Should I get my child’s teacher a gift?


I don’t know if times have changed since I was at school in the 1970s and ’80s, or if my memory has simply failed, but I don’t recall a culture of gift-giving to teachers in the summer, as each academic year drew to a close.

Nowadays it seems to be big business, with both major brands and handmade craft shops getting involved in “thank you” cards and gifts.

So what’s the etiquette around giving a gift to your child’s class teacher?

A recent Mumsnet survey of 1000 parents found that the average cost of a present for a primary school teacher was £10.60, with 1 in 10 parents spending over £25.

Then again, 8% thought it unnecessary to buy a present at all.

Well over three-quarters of parents bought a gift for the class teacher, with a similar number buying for teaching assistants, but just 1 in 10 buying for the headteacher.

The top five presents gifted were flowers, homemade gifts, alcohol, vouchers, and chocolates.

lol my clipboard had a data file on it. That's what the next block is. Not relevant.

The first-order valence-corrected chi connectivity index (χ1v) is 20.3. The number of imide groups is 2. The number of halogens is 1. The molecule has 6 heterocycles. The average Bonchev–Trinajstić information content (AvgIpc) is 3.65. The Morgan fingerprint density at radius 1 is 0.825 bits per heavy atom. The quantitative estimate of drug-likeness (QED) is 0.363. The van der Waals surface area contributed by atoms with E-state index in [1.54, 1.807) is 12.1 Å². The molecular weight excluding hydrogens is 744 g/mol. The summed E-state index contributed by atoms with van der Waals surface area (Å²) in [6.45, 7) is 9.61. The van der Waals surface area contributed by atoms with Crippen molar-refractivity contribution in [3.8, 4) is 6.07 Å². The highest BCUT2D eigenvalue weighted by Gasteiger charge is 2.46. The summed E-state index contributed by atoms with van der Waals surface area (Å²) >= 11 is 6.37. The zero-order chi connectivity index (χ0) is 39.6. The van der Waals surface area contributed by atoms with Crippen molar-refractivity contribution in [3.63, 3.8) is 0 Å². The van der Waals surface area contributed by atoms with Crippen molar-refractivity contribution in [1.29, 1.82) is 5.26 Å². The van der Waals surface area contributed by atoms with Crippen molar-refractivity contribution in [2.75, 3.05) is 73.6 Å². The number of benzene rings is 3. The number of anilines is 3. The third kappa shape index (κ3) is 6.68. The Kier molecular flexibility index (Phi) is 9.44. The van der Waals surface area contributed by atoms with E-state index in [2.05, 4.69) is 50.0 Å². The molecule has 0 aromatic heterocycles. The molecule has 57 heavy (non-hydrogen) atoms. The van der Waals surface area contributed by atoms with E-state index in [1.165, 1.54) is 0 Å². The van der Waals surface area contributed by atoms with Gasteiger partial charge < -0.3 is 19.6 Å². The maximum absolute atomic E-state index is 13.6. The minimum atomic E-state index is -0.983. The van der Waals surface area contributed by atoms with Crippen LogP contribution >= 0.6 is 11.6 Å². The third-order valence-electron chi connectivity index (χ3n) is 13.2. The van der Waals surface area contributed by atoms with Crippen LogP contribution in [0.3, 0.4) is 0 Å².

It’s worth mentioning that teachers don’t expect to be given gifts by their students. Meaningful, bespoke or edible/drinkable gifts or certificates seem to be the best choice.



Before splashing out on those personalised craft keepsakes, mugs or other items, have a think about it from the teacher’s perspective.

Say they have 30 children in their class and their teaching career could span 30 or more years. Theoretically they could end up with close on 1000 ‘cute’ gifts which – while surely given out of love or appreciation – might need a whole room or several cupboards in their home to store.

I read another article which said that teachers appreciate handmade cards or notes. Not only are these easier to store but they are a true reflection of how a child feels about their teacher. If they include words describing how a teacher has helped a student, they can be a genuine source of encouragement.

“Best teacher” mugs are nice but no-one really needs more than a shelf-full…

There’s a general consensus that vouchers for items or experiences which a teacher may not ordinarily spend on themselves – spa breaks and pampering sessions for example – are the best buy.

Personally, I think the automatic gift-giving culture has gone a bit over the top in recent years, driven a lot by commercialism.

However, a token thank you gift with a nice hand-written card won’t break the bank and shows some genuine appreciation.

What do you think? Do you buy gifts for your children’s teachers?